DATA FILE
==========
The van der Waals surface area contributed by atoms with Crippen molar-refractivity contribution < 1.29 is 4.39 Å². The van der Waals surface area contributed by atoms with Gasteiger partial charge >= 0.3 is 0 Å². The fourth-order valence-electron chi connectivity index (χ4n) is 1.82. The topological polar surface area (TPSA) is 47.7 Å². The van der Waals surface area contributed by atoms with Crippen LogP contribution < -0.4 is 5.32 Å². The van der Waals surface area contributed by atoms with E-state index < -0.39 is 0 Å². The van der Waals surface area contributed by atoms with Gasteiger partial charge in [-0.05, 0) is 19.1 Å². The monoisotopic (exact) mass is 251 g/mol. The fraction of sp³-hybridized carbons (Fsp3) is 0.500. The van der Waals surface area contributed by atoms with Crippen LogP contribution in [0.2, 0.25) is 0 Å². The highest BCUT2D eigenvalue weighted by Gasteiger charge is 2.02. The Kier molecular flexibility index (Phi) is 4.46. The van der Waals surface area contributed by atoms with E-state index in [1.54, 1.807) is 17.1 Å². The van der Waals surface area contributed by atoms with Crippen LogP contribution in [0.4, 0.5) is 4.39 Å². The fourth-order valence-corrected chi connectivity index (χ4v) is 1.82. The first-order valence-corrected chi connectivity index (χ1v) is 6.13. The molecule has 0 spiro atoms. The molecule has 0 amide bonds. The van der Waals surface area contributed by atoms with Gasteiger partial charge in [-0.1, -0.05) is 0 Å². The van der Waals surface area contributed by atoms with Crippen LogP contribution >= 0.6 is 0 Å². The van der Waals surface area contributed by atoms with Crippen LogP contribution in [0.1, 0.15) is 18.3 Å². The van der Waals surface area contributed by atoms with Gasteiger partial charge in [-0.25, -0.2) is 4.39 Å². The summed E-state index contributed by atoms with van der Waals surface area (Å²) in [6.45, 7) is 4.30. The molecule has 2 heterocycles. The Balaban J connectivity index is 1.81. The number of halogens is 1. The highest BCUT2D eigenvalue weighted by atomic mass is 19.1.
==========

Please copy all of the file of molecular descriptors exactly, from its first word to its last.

The van der Waals surface area contributed by atoms with Crippen molar-refractivity contribution < 1.29 is 4.39 Å². The van der Waals surface area contributed by atoms with Gasteiger partial charge >= 0.3 is 0 Å². The fourth-order valence-electron chi connectivity index (χ4n) is 1.82. The topological polar surface area (TPSA) is 47.7 Å². The van der Waals surface area contributed by atoms with Crippen LogP contribution < -0.4 is 5.32 Å². The van der Waals surface area contributed by atoms with E-state index < -0.39 is 0 Å². The van der Waals surface area contributed by atoms with Gasteiger partial charge in [-0.05, 0) is 19.1 Å². The monoisotopic (exact) mass is 251 g/mol. The fraction of sp³-hybridized carbons (Fsp3) is 0.500. The van der Waals surface area contributed by atoms with Crippen LogP contribution in [0.2, 0.25) is 0 Å². The highest BCUT2D eigenvalue weighted by Gasteiger charge is 2.02. The Kier molecular flexibility index (Phi) is 4.46. The van der Waals surface area contributed by atoms with E-state index in [1.54, 1.807) is 17.1 Å². The van der Waals surface area contributed by atoms with Crippen LogP contribution in [0.4, 0.5) is 4.39 Å². The fourth-order valence-corrected chi connectivity index (χ4v) is 1.82. The first-order valence-corrected chi connectivity index (χ1v) is 6.13. The molecule has 0 spiro atoms. The molecule has 0 amide bonds. The van der Waals surface area contributed by atoms with Gasteiger partial charge in [-0.1, -0.05) is 0 Å². The van der Waals surface area contributed by atoms with Crippen LogP contribution >= 0.6 is 0 Å². The van der Waals surface area contributed by atoms with Crippen LogP contribution in [0.1, 0.15) is 18.3 Å². The van der Waals surface area contributed by atoms with Gasteiger partial charge in [-0.25, -0.2) is 4.39 Å². The summed E-state index contributed by atoms with van der Waals surface area (Å²) in [6.45, 7) is 4.30. The molecule has 2 heterocycles. The Balaban J connectivity index is 1.81. The number of halogens is 1. The highest BCUT2D eigenvalue weighted by atomic mass is 19.1.